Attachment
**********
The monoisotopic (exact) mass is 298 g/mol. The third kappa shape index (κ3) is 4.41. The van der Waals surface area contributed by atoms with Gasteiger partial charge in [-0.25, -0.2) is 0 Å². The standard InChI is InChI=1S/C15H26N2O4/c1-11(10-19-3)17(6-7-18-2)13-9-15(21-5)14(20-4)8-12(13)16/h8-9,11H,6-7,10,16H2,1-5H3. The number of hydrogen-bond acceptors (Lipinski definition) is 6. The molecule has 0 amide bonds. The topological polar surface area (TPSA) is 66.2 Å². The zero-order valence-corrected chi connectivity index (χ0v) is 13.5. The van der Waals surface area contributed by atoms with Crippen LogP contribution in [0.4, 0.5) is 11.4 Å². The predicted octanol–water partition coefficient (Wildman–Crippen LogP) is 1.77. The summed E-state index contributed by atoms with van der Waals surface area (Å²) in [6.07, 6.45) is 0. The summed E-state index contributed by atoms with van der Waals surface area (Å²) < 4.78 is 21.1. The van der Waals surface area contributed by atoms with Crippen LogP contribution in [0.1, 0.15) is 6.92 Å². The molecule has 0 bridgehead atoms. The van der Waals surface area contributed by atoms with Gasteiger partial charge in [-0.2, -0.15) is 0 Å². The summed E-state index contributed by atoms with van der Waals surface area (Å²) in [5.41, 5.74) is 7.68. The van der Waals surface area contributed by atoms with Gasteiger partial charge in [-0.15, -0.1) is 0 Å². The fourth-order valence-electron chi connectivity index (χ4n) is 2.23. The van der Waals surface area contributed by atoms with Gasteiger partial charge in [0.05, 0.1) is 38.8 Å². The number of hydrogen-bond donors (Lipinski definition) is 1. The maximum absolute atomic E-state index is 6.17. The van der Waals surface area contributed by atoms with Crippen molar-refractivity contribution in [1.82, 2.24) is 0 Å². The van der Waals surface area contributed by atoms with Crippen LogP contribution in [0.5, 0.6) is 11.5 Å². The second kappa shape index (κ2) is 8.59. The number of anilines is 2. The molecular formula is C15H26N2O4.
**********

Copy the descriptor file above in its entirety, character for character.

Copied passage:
The monoisotopic (exact) mass is 298 g/mol. The third kappa shape index (κ3) is 4.41. The van der Waals surface area contributed by atoms with Gasteiger partial charge in [-0.25, -0.2) is 0 Å². The standard InChI is InChI=1S/C15H26N2O4/c1-11(10-19-3)17(6-7-18-2)13-9-15(21-5)14(20-4)8-12(13)16/h8-9,11H,6-7,10,16H2,1-5H3. The number of hydrogen-bond acceptors (Lipinski definition) is 6. The molecule has 0 amide bonds. The topological polar surface area (TPSA) is 66.2 Å². The zero-order valence-corrected chi connectivity index (χ0v) is 13.5. The van der Waals surface area contributed by atoms with Crippen LogP contribution in [0.4, 0.5) is 11.4 Å². The predicted octanol–water partition coefficient (Wildman–Crippen LogP) is 1.77. The summed E-state index contributed by atoms with van der Waals surface area (Å²) in [6.07, 6.45) is 0. The summed E-state index contributed by atoms with van der Waals surface area (Å²) < 4.78 is 21.1. The van der Waals surface area contributed by atoms with Crippen LogP contribution in [0.1, 0.15) is 6.92 Å². The molecule has 0 bridgehead atoms. The van der Waals surface area contributed by atoms with Gasteiger partial charge in [-0.2, -0.15) is 0 Å². The summed E-state index contributed by atoms with van der Waals surface area (Å²) in [5.41, 5.74) is 7.68. The van der Waals surface area contributed by atoms with Gasteiger partial charge in [-0.15, -0.1) is 0 Å². The fourth-order valence-electron chi connectivity index (χ4n) is 2.23. The van der Waals surface area contributed by atoms with Gasteiger partial charge in [0.05, 0.1) is 38.8 Å². The number of hydrogen-bond donors (Lipinski definition) is 1. The maximum absolute atomic E-state index is 6.17. The van der Waals surface area contributed by atoms with Crippen molar-refractivity contribution in [1.82, 2.24) is 0 Å². The van der Waals surface area contributed by atoms with Crippen LogP contribution in [0.5, 0.6) is 11.5 Å². The second kappa shape index (κ2) is 8.59. The number of anilines is 2. The molecular formula is C15H26N2O4.